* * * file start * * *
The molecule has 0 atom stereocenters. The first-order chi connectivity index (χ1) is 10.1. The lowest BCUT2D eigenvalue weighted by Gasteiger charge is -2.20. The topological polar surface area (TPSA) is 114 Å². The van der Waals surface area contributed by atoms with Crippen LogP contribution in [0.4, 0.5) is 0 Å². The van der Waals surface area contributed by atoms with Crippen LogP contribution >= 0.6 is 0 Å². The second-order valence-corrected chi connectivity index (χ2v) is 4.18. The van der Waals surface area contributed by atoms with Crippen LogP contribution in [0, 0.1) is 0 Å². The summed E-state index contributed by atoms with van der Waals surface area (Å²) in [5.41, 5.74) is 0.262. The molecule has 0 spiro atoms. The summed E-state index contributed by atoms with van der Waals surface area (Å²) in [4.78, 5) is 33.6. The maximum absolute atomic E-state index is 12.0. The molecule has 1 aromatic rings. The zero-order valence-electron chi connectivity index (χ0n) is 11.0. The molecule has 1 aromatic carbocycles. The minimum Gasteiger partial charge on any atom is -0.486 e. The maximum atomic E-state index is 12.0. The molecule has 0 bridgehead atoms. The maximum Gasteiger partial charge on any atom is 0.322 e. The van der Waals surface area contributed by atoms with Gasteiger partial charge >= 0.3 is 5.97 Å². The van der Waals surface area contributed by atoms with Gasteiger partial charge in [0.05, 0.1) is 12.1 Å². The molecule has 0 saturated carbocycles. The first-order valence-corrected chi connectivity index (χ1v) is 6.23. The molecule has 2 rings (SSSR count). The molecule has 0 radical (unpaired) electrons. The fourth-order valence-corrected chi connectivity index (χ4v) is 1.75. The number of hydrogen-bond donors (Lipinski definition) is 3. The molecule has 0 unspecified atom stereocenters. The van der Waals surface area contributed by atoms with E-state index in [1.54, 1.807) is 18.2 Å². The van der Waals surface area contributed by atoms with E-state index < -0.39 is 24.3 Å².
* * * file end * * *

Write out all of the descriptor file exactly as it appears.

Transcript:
The molecule has 0 atom stereocenters. The first-order chi connectivity index (χ1) is 10.1. The lowest BCUT2D eigenvalue weighted by Gasteiger charge is -2.20. The topological polar surface area (TPSA) is 114 Å². The van der Waals surface area contributed by atoms with Crippen LogP contribution in [0.4, 0.5) is 0 Å². The van der Waals surface area contributed by atoms with Crippen LogP contribution >= 0.6 is 0 Å². The second-order valence-corrected chi connectivity index (χ2v) is 4.18. The van der Waals surface area contributed by atoms with Crippen LogP contribution in [0, 0.1) is 0 Å². The summed E-state index contributed by atoms with van der Waals surface area (Å²) in [5.41, 5.74) is 0.262. The molecule has 0 spiro atoms. The summed E-state index contributed by atoms with van der Waals surface area (Å²) in [4.78, 5) is 33.6. The maximum absolute atomic E-state index is 12.0. The molecule has 1 aromatic rings. The zero-order valence-electron chi connectivity index (χ0n) is 11.0. The molecule has 1 aromatic carbocycles. The minimum Gasteiger partial charge on any atom is -0.486 e. The maximum atomic E-state index is 12.0. The molecule has 0 bridgehead atoms. The maximum Gasteiger partial charge on any atom is 0.322 e. The van der Waals surface area contributed by atoms with Gasteiger partial charge >= 0.3 is 5.97 Å². The van der Waals surface area contributed by atoms with Gasteiger partial charge in [0.05, 0.1) is 12.1 Å². The molecule has 0 saturated carbocycles. The first-order valence-corrected chi connectivity index (χ1v) is 6.23. The molecule has 2 rings (SSSR count). The molecule has 0 radical (unpaired) electrons. The fourth-order valence-corrected chi connectivity index (χ4v) is 1.75. The number of hydrogen-bond donors (Lipinski definition) is 3. The molecule has 0 unspecified atom stereocenters. The van der Waals surface area contributed by atoms with E-state index in [1.54, 1.807) is 18.2 Å². The van der Waals surface area contributed by atoms with E-state index < -0.39 is 24.3 Å².